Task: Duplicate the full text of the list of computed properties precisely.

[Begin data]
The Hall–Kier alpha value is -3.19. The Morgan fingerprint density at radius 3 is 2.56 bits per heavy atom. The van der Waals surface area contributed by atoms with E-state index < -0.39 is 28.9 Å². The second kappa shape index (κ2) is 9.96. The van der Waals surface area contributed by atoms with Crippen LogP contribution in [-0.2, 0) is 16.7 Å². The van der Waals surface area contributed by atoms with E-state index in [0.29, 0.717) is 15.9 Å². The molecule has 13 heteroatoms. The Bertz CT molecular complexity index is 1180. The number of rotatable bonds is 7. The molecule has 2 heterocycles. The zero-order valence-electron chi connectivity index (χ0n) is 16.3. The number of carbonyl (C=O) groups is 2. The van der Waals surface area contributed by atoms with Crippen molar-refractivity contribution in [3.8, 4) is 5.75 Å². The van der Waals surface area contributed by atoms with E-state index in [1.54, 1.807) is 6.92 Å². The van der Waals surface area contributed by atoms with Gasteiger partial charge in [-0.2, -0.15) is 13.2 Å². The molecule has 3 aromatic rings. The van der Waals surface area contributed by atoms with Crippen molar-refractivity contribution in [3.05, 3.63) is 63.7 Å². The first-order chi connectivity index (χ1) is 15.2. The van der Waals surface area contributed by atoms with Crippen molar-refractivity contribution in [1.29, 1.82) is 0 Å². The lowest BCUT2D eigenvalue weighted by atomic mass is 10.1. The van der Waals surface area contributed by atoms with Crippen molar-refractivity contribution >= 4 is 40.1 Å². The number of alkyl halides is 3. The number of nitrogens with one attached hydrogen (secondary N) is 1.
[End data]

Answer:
The Hall–Kier alpha value is -3.19. The Morgan fingerprint density at radius 3 is 2.56 bits per heavy atom. The van der Waals surface area contributed by atoms with E-state index < -0.39 is 28.9 Å². The second kappa shape index (κ2) is 9.96. The van der Waals surface area contributed by atoms with Crippen LogP contribution in [-0.2, 0) is 16.7 Å². The van der Waals surface area contributed by atoms with E-state index in [0.29, 0.717) is 15.9 Å². The molecule has 13 heteroatoms. The Bertz CT molecular complexity index is 1180. The number of rotatable bonds is 7. The molecule has 2 heterocycles. The zero-order valence-electron chi connectivity index (χ0n) is 16.3. The number of carbonyl (C=O) groups is 2. The van der Waals surface area contributed by atoms with Crippen molar-refractivity contribution in [3.8, 4) is 5.75 Å². The van der Waals surface area contributed by atoms with E-state index in [1.54, 1.807) is 6.92 Å². The van der Waals surface area contributed by atoms with Gasteiger partial charge in [-0.2, -0.15) is 13.2 Å². The molecule has 3 aromatic rings. The van der Waals surface area contributed by atoms with Crippen molar-refractivity contribution in [3.05, 3.63) is 63.7 Å². The first-order chi connectivity index (χ1) is 15.2. The van der Waals surface area contributed by atoms with Crippen molar-refractivity contribution in [1.29, 1.82) is 0 Å². The lowest BCUT2D eigenvalue weighted by atomic mass is 10.1. The van der Waals surface area contributed by atoms with Crippen molar-refractivity contribution >= 4 is 40.1 Å². The number of alkyl halides is 3. The number of nitrogens with one attached hydrogen (secondary N) is 1.